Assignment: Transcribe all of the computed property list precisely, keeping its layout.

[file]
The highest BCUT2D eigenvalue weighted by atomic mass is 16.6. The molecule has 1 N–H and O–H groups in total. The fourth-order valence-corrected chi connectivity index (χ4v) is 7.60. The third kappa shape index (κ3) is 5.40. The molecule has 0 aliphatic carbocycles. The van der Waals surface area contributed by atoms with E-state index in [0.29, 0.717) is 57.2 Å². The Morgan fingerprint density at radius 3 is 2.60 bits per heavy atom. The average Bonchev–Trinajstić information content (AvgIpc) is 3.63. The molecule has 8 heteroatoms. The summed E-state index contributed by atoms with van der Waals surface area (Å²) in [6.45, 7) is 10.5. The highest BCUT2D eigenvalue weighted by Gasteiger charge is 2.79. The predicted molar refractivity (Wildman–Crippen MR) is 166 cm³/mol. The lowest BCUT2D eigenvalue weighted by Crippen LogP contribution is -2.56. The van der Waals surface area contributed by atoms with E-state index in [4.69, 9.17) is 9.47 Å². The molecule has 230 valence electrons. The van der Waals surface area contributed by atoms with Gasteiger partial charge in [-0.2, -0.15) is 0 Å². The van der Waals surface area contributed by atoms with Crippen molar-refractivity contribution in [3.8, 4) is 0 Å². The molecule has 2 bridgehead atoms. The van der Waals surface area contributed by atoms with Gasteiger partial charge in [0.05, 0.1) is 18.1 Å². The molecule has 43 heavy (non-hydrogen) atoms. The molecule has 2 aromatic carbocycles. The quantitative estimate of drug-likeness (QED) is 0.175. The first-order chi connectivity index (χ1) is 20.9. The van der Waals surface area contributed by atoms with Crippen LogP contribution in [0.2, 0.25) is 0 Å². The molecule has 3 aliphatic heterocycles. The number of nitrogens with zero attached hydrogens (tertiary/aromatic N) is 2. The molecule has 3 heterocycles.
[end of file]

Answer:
The highest BCUT2D eigenvalue weighted by atomic mass is 16.6. The molecule has 1 N–H and O–H groups in total. The fourth-order valence-corrected chi connectivity index (χ4v) is 7.60. The third kappa shape index (κ3) is 5.40. The molecule has 0 aliphatic carbocycles. The van der Waals surface area contributed by atoms with E-state index in [0.29, 0.717) is 57.2 Å². The Morgan fingerprint density at radius 3 is 2.60 bits per heavy atom. The average Bonchev–Trinajstić information content (AvgIpc) is 3.63. The molecule has 8 heteroatoms. The summed E-state index contributed by atoms with van der Waals surface area (Å²) in [6.45, 7) is 10.5. The highest BCUT2D eigenvalue weighted by Gasteiger charge is 2.79. The predicted molar refractivity (Wildman–Crippen MR) is 166 cm³/mol. The lowest BCUT2D eigenvalue weighted by Crippen LogP contribution is -2.56. The van der Waals surface area contributed by atoms with E-state index in [4.69, 9.17) is 9.47 Å². The molecule has 230 valence electrons. The van der Waals surface area contributed by atoms with Gasteiger partial charge in [-0.2, -0.15) is 0 Å². The van der Waals surface area contributed by atoms with Crippen molar-refractivity contribution in [3.8, 4) is 0 Å². The molecule has 2 bridgehead atoms. The van der Waals surface area contributed by atoms with Gasteiger partial charge in [0.05, 0.1) is 18.1 Å². The molecule has 43 heavy (non-hydrogen) atoms. The molecule has 2 aromatic carbocycles. The quantitative estimate of drug-likeness (QED) is 0.175. The first-order chi connectivity index (χ1) is 20.9. The van der Waals surface area contributed by atoms with Crippen LogP contribution in [0.2, 0.25) is 0 Å². The molecule has 3 aliphatic heterocycles. The number of nitrogens with zero attached hydrogens (tertiary/aromatic N) is 2. The molecule has 3 heterocycles.